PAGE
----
Traditional health care systems may not work at this juncture as Covid19 is the product of anthropogenic activity. Many of the anthropogenic disorders do not confine to one geographic location but are spread with the help of air, soil, contact etc. At the same time, we cannot undermine the rich knowledge system present among these communities. The tribal populations have their own understanding of diverse knowledge systems which we commonly refer to as the traditional knowledge system.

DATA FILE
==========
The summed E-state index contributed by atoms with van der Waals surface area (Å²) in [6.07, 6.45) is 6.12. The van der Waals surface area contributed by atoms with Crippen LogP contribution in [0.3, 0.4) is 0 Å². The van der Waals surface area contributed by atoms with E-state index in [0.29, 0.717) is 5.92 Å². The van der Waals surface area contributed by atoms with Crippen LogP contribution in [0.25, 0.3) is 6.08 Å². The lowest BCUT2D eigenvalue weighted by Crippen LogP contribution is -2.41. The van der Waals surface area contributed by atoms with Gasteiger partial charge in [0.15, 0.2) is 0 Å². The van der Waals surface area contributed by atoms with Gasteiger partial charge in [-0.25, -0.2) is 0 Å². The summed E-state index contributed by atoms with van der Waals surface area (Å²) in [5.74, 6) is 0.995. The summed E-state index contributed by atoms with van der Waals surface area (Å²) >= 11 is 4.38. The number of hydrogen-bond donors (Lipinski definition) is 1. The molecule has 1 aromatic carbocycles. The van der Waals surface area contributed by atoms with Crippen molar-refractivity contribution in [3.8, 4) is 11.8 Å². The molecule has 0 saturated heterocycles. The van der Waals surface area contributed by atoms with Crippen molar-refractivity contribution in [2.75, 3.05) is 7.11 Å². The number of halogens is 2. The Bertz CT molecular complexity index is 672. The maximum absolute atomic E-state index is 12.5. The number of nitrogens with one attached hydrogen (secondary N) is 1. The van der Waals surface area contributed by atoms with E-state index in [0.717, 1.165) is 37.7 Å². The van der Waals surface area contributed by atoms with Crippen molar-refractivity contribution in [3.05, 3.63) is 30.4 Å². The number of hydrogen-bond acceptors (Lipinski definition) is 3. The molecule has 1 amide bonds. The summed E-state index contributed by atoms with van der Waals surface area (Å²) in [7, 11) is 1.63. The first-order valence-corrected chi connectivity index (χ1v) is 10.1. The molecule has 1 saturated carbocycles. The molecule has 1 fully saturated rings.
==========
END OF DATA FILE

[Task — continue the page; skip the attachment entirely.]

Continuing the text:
My first encounter with the traditional knowledge system came from the ethnographic account of the Apatanis of Arunachal Pradesh by the famous Austrian anthropologist, Sir Christoph Von Furer-Haimendorf. We were introduced to his book “The Apa Tanis and their Neighbours: A primitive society of the Eastern Himalayas” during our graduate coursework. I was so fascinated by his work that I visited the isolated Apatani valley after my master’s examination. Now, the Apatani valley has been included in the tentative list of World Heritage Sites by UNESCO due to the unique traditional knowledge system of high productivity farming as well as their uniqueness in preserving the ecology. My understanding of the traditional ethnomedical knowledge system came from my study among the Nath community of Assam where I could find the use of 62 different types of plants for treating various types of diseases.